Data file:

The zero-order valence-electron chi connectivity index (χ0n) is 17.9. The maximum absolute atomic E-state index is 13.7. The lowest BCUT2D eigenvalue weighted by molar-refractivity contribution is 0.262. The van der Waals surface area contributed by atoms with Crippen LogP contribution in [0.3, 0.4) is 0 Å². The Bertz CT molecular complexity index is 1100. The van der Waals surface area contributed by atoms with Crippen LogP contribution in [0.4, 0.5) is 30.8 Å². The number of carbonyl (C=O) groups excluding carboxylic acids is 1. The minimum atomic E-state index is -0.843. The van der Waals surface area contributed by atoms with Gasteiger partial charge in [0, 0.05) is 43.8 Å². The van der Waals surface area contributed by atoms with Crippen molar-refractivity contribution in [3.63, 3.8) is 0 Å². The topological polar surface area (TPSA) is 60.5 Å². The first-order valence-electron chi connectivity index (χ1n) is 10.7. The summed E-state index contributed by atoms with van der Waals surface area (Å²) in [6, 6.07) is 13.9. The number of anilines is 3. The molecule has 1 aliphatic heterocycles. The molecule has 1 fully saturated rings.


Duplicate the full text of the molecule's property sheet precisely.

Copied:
The zero-order valence-electron chi connectivity index (χ0n) is 17.9. The maximum absolute atomic E-state index is 13.7. The lowest BCUT2D eigenvalue weighted by molar-refractivity contribution is 0.262. The van der Waals surface area contributed by atoms with Crippen LogP contribution in [0.3, 0.4) is 0 Å². The Bertz CT molecular complexity index is 1100. The van der Waals surface area contributed by atoms with Crippen LogP contribution in [0.4, 0.5) is 30.8 Å². The number of carbonyl (C=O) groups excluding carboxylic acids is 1. The minimum atomic E-state index is -0.843. The van der Waals surface area contributed by atoms with Gasteiger partial charge in [0, 0.05) is 43.8 Å². The van der Waals surface area contributed by atoms with Crippen molar-refractivity contribution in [3.63, 3.8) is 0 Å². The topological polar surface area (TPSA) is 60.5 Å². The first-order valence-electron chi connectivity index (χ1n) is 10.7. The summed E-state index contributed by atoms with van der Waals surface area (Å²) in [6, 6.07) is 13.9. The number of anilines is 3. The molecule has 1 aliphatic heterocycles. The molecule has 1 fully saturated rings.